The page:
Friday, 12 April 2013

The Great British Stitch Up

SPOILER ALERT –do not read this if you have yet to see the programme shown on Tuesday April 9th as it reveals who was eliminated!

I was SO looking forward to this programme


From the same company that did “The Great British Bake Off” a four part series “in which eight hopefuls are tested on their sewing and dressmaking skills as they compete to be crowned Britain's best amateur sewer”

But I have been a little disappointed thus far

The problem is, for me, it just does not match up to the GBBO. Judges May Martin [WI] and Patrick Grant [Savile Row] don’t have the same on-screen chemistry as National-Treasure-Mary, and Paul-The-Pilsbury-Doughboy. And the ubiquitous Claudia Winkleman doesn't quite have the wit of Mel’n’Sue. It’s all too earnest!

It is my own fault – I should have seen beyond the blurb and realised they were making a TV programme and it would be totally formulaic. According to The Rules of Good TV, our eight contestants must be

  • a mixture of ages from twenties to eighties
  • a mixture of races and gender
  • a mixture of newbies and experienced sewers
  • a mixture of different social backgrounds and interests


So we ended up with

  1. Traditional West Indian Young Mum, “channelling Grandma’s love in every stitch” Prone to anxiety
  2. Retro-style Newbie Needlewoman [drafts her own patterns]Not much experience or technical know-how, and lack of practice means she is slow to finish things.
  3. Merry Widow, loves classic cars, and looking different from everyone else. Very individual style
  4. Steam Punk Macho Guy – brilliant at effective, and economical costumes, which looks good [but has little or no experience of zip insertion] Trustworthy East Midlander.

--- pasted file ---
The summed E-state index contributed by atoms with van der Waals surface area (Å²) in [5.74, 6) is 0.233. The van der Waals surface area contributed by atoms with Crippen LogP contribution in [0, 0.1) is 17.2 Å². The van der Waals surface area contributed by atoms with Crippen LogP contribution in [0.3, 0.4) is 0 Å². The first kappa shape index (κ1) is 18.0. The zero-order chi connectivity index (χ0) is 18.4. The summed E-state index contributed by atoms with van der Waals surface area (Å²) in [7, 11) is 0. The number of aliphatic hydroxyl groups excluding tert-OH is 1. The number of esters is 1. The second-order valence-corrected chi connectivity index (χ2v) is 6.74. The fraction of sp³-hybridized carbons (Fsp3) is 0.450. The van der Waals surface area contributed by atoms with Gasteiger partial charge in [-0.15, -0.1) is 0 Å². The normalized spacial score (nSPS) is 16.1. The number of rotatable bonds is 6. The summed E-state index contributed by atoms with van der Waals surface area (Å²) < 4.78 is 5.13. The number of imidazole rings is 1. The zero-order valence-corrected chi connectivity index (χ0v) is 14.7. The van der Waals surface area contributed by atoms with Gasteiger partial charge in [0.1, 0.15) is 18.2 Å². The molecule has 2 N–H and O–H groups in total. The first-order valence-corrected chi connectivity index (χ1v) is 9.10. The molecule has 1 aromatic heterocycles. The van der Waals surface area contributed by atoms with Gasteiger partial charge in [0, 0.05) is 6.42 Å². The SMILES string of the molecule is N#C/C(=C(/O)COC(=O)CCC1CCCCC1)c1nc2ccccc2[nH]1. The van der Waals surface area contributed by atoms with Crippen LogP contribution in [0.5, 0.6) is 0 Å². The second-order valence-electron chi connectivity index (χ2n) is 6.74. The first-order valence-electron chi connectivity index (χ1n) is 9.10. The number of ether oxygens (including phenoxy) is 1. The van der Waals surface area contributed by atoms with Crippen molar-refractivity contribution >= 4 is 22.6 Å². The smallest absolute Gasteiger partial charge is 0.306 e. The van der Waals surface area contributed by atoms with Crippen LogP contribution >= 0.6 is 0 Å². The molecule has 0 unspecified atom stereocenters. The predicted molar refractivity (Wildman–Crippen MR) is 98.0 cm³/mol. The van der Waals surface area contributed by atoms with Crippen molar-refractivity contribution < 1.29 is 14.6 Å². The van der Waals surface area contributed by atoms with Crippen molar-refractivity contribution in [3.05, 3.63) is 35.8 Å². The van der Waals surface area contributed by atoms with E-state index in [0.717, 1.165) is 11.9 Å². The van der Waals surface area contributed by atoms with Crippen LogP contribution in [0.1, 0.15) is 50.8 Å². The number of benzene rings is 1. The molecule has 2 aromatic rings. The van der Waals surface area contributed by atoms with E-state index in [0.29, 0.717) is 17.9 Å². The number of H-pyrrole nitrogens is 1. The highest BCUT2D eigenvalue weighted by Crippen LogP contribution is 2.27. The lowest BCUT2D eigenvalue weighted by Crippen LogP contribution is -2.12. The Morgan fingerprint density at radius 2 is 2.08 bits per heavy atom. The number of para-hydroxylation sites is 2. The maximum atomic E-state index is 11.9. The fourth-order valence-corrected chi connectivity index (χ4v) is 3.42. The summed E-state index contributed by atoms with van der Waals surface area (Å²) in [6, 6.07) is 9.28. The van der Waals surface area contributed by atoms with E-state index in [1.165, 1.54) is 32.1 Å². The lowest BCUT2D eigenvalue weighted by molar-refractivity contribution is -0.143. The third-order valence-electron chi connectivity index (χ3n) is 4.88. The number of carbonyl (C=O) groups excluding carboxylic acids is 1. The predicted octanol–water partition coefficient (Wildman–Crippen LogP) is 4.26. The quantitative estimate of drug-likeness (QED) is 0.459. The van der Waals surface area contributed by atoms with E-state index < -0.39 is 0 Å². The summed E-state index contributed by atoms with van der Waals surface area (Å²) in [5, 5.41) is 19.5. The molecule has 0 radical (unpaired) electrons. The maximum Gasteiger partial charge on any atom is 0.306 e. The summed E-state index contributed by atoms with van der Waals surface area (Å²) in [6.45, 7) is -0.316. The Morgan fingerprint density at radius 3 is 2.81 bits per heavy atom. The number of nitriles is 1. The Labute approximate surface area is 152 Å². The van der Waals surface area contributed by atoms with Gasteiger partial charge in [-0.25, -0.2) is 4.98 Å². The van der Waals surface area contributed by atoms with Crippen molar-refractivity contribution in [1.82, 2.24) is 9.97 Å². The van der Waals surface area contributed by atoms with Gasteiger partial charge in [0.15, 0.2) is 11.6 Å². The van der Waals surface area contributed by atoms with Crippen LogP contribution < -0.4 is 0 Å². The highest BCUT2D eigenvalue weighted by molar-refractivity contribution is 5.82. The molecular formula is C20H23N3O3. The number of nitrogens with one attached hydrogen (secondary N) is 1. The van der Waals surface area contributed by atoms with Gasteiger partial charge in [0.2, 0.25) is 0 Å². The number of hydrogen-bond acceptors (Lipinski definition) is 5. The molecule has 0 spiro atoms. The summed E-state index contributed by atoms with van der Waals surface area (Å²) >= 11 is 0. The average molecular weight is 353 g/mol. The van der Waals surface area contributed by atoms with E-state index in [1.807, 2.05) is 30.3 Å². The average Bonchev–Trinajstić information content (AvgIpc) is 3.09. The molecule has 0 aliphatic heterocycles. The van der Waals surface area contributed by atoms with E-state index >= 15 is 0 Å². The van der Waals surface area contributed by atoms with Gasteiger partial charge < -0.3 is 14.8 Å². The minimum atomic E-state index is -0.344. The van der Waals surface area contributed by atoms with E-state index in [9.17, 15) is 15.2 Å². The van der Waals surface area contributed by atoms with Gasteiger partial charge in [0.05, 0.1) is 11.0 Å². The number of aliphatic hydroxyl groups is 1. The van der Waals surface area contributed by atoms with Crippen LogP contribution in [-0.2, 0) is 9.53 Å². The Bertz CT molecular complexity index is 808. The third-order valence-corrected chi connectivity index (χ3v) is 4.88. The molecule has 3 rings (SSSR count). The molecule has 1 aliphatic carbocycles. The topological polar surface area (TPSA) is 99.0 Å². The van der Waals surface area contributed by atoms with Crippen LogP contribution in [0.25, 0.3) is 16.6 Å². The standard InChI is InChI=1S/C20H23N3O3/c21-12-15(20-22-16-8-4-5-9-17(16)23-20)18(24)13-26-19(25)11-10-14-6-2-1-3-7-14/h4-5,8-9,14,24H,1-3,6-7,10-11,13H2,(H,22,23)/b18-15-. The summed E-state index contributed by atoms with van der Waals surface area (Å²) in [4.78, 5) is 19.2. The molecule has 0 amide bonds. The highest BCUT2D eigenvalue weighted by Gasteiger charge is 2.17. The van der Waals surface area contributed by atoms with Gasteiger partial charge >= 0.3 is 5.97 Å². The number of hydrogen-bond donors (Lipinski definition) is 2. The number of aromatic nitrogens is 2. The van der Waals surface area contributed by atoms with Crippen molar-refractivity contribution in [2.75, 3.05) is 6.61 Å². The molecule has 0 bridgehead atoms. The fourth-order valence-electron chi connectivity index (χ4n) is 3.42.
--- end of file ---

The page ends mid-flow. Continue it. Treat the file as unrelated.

5. Conscientious Scottish Newlywed Head Girl, Lauren, sewing since she was in the Brownies [and a wizard with bias binding]
  6. Brummie Mummie Sandra, who has made the family clothes for thirty years, dressing daughters in cutesy matching outfits back in the 1980s [oh Liz, Steph, I am so sorry…it seemed OK at the time] Very competent, but panics under pressure
  7. Cheery Chappie – camp as a Boy Scout Jamboree – probably there to lighten the tension and entertain. Cannot topstitch, not good at working with pattern fabrics or fly-front zips.
  8. Ann-the-Gran – sewing since the days of WW2 clothes rationing, producing semi-professional couture garments. Traditional styling, immaculate zip placement and clothes-fitting. Works steadily and safely. Prefers to take her time and achieve perfect results.

The top four were eliminated by the end of Programme Two.

For me the problem is that Ann is far and away the most competent of the lot. That was obvious from the get-go. So what on earth are they going to do for two more shows? My family [who know far more about the making of TV programmes than I] tell me that I was wrong to expect a genuine ‘competition’. “It’s entertainment – don’t expect realistic ‘judging’” Sadly I realise they are dead right.

Patrick has repeatedly referred to Ann’s ‘safe’ style, and praised Stuart’s ‘quirkiness’. I am not surprised Sandra ‘made a bit of pork’ after he told her he didn’t like scalloped edges, the poor woman is a bag of nerves to start with. And he wasn’t very kind about Lauren’s trousers either! [I can’t do zips at all, I thought L did extremely well]

sewing bee3

My final gripe is that the weekly Programme Project [1- Laundry Bag, 2-Cushion Cover] is not explained clearly, and the instructions are rapid and hard to follow. I wanted to encourage my ‘sewing girls’ to watch it – but I am not sure how much they’d really learn. Lots of important details seemed to be ‘presumed’ and omitted.

I would not be surprised if Programme 3 shows Stuart falling at some complex technical hurdle, and Sandra panicking herself into a disaster. One of them will depart. And then in the final, Ann will somehow be judged too ‘trad’ and not sufficiently ‘cutting-edge’. So Lauren will be crowned Queen, and this will be just the boost she needs as she sets up her new haberdashery. [I suspect I am getting too cynical]

And I suspect that Ann will display her usual impeccably gracious behaviour and say what jolly good fun it has been to take part with these young people, and how she wants to encourage the next generation to pick up their needles and sew.